Aiming for the best at Top Crops
A Westside love story
This is a love story. To be fair, all tales of small farms are to some extent love stories. Ask any member of this new generation of farmer their reasoning behind choosing such a challenging and demanding profession for their livelihood and you are sure to receive a passionate answer.
However, the story of this farm is also a story of romantic love from the beginning.
While taking a food justice class at the University of Utah, Amanda Theobald signed up as a volunteer at BUG (Backyard Urban Garden) Farms as part of her community engagement component of the class. While there, she met Elliot Musgrove, a farmer with BUG, and the two quickly became enamored both with each other and their shared passion for local agriculture.
Starting a farm and a life together was the obvious next step, and while being rained out on a trip to Joshua Tree they brainstormed the name of their future farm; Top Crops, a reflection of their goal to grow the highest quality produce possible.
Initially, the vision for the farm was for both of them to work parttime jobs to support their farming habit. At the time, Amanda was working in apparel and was ready to make the leap to something more meaningful. “I was helping wealthy people express themselves through leggings,” she said.
If they dedicated all of their quarter-acre urban lot to vegetable production, they strategized, they could manage a handful of restaurant clients and pull it off. They began growing in both the front, side and back yard of their home, located just northwest of downtown Salt Lake City.
Not long after that, a half-acre lot across the street became available, and they jumped at the chance to expand. Vacant for 15 years, this new acreage allowed the couple to produce they volume of produce they would need to quit their jobs and farm full time, and that’s exactly what they did.
I recently visited this power farming couple, and was greeted by both Elliot and massive colorful flowerbeds between the sidewalk and their house. Larkspur, cosmos, amaranth and countless other flowers of various shapes, sizes, and colors buzzed with life. “The healthiest [vegetable] gardens I’ve ever been in had flowers on the edges. No two beds were the same,” said Elliot.
“We focus on mostly fast-growing vegetable crops, so it’s nice to have some beds that hang out, that you can pick from for a while,” he added. In addition to supporting both pollinators and predatory insects, these flowers also add a new component to their offerings, the addition of cut flowers, which Amanda spearheads.
Freshly prepared beds in the side yard then gave way to an open air prep and packaging area, with tall bundles of garlic and shallots curing from the rafters. Each square foot of their property is dedicated to their craft, and conveniently located to the home. Not more than 20 feet from their back door is a small 200-square-foot nursery greenhouse, shaded with burlap to protect the delicate seedlings from the brutal summer sun.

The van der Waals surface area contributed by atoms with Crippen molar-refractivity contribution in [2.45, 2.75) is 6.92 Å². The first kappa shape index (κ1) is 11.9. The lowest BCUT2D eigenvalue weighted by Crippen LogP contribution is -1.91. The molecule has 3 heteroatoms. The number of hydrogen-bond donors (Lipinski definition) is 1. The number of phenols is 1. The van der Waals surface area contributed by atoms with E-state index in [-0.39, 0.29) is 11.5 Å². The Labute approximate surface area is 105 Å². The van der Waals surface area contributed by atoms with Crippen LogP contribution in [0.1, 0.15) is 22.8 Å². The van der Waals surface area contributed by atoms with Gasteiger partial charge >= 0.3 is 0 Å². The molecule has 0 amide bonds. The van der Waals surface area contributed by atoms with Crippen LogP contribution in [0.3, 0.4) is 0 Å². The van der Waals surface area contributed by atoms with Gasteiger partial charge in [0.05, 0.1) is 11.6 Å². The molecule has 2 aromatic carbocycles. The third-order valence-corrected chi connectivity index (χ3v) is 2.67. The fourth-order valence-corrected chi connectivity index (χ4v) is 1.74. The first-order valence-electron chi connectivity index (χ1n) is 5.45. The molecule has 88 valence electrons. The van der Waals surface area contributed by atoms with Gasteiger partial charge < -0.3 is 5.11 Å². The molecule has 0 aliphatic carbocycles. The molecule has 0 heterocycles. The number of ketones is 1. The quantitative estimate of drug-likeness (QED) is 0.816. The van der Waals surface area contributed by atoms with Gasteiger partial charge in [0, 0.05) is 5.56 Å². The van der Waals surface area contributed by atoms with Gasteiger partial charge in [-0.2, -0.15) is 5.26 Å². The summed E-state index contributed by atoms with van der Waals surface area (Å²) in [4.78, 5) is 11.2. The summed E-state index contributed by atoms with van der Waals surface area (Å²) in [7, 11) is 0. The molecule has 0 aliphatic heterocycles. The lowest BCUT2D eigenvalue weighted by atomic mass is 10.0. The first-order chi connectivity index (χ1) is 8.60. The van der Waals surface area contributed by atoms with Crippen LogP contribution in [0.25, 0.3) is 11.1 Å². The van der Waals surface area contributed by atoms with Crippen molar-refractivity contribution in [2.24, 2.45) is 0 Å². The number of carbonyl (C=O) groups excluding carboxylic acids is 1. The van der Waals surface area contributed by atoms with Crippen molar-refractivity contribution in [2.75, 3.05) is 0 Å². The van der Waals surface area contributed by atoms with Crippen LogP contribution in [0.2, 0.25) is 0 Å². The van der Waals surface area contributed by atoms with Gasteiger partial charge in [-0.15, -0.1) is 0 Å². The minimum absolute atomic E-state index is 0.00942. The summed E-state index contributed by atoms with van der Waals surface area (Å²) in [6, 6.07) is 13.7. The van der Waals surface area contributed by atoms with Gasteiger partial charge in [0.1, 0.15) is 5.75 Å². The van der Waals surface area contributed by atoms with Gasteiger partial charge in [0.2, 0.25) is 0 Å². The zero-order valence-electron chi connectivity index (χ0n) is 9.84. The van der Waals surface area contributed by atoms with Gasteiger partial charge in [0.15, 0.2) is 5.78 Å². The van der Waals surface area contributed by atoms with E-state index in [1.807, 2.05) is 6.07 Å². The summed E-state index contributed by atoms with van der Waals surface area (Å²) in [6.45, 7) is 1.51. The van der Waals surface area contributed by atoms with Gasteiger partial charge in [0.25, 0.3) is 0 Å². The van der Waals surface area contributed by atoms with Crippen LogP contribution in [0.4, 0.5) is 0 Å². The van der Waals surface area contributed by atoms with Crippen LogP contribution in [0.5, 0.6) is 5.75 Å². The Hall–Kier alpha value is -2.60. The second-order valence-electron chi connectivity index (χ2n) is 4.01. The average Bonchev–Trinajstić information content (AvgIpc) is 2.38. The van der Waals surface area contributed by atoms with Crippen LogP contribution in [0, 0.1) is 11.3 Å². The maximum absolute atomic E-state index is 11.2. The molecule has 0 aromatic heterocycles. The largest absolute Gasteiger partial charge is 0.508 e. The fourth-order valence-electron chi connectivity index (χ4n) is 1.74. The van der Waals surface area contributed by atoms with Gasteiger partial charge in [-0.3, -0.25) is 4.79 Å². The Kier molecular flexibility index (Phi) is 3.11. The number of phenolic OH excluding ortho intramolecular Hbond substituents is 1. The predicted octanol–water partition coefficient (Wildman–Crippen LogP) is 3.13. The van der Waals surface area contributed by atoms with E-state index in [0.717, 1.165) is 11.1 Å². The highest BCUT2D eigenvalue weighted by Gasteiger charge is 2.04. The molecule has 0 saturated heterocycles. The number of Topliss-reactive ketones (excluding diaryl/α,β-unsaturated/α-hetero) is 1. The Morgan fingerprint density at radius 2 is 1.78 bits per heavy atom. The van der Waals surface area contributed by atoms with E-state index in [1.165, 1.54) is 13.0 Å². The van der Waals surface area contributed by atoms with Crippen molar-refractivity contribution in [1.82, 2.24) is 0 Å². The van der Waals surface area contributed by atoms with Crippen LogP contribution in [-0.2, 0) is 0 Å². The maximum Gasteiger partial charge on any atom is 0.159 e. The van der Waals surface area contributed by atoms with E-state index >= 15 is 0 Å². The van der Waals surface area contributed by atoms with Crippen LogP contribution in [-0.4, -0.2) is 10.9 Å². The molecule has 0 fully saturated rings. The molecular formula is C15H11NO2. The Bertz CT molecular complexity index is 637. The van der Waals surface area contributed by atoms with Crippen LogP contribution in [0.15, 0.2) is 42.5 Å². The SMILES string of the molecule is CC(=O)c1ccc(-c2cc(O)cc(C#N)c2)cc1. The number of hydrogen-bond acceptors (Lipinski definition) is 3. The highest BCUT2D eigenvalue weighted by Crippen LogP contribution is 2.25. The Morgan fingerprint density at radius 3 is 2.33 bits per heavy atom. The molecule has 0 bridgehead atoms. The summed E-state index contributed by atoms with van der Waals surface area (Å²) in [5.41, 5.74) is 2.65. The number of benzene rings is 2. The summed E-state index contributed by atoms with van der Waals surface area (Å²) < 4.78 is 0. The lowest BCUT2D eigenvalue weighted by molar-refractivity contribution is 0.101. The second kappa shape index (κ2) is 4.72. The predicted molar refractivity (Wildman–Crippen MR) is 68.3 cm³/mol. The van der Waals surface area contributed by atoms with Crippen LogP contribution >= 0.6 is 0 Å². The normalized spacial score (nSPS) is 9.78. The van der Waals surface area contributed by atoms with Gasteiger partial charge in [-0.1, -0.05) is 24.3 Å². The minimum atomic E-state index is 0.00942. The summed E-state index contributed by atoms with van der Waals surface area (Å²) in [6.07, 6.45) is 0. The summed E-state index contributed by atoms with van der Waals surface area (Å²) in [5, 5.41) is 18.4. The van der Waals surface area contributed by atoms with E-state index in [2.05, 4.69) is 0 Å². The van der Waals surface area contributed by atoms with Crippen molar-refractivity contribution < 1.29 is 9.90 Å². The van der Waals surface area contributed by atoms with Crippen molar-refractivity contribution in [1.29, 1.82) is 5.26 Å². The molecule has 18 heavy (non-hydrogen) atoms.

“We received a grant from Urban Food Connections, which allowed us to build two high tunnels. With the tools we now owned and some leftover materials, we were also able to build the nursery,” Elliot explained.
As they showed me the farm, it quickly became clear how both resourceful and efficient these two farmers are. They have received a number of grants from both Slow Food Utah and Urban Food Connections, so in addition to the high tunnels they’ve also been able to purchase a number of innovative hand tools, including their most recent upgrade, a five-row Jang seeder. “There is so much happy support for what we do in this town,” Amanda beamed. They earn this support by being deliberate and thoughtful with each grant application. “We are careful what we ask for. It needs to either increase production or save time,” Amanda said.
Now in their third year as Top Crops, the duo provides produce to a number of local clients including Yoko, Rose Establishment, Raclette Machine, Blended Table and Laziz. They are also regular fixtures of both the Liberty Park Farmers Market on Friday evenings and the Downtown Farmers Market on Saturday mornings. “We’re getting a really good idea of matching demand to our supply. We have hardly any waste,” says Amanda. Efficiency is key to a farm this size. “We want to be sustainable; for the soil, for ourselves, for how many hours we put in before we wear our bodies out,” she added.
A testament to this efficiency is that while they have nearly all of their space dedicated to food production, “we’re still under the neighborhood average for water consumption,” said Elliot. They are also ruthlessly efficient with their space. Their production is so intensive that there is rarely more than a few days between when a previous crop is pulled before the subsequent crop is planted. Their focus on fast-growing crops also allows them to squeeze in the maximum output from their small acreage over time.
The two are always pushing Top Crops forward, trying new things and working to market new crops. “I don’t think I’ve ever done it all right all the time,” Elliot reflected. They are also brutally honest with themselves, and while I was there I was struck by their complete lack of “hype.” As we walked past their tomato rows we stopped for a taste test. They both pointed out that the earliest of the tomatoes “tasted terrible. Really mushy. We think it was the cold. Those will definitely not make it to market,” they agreed.
With their tastebuds in alignment with their mission, you can be guaranteed that both Elliot and Amanda will only ever deliver the best, the top crops.
James Loomis is a full-time urban farmer, educator and permaculture hooligan.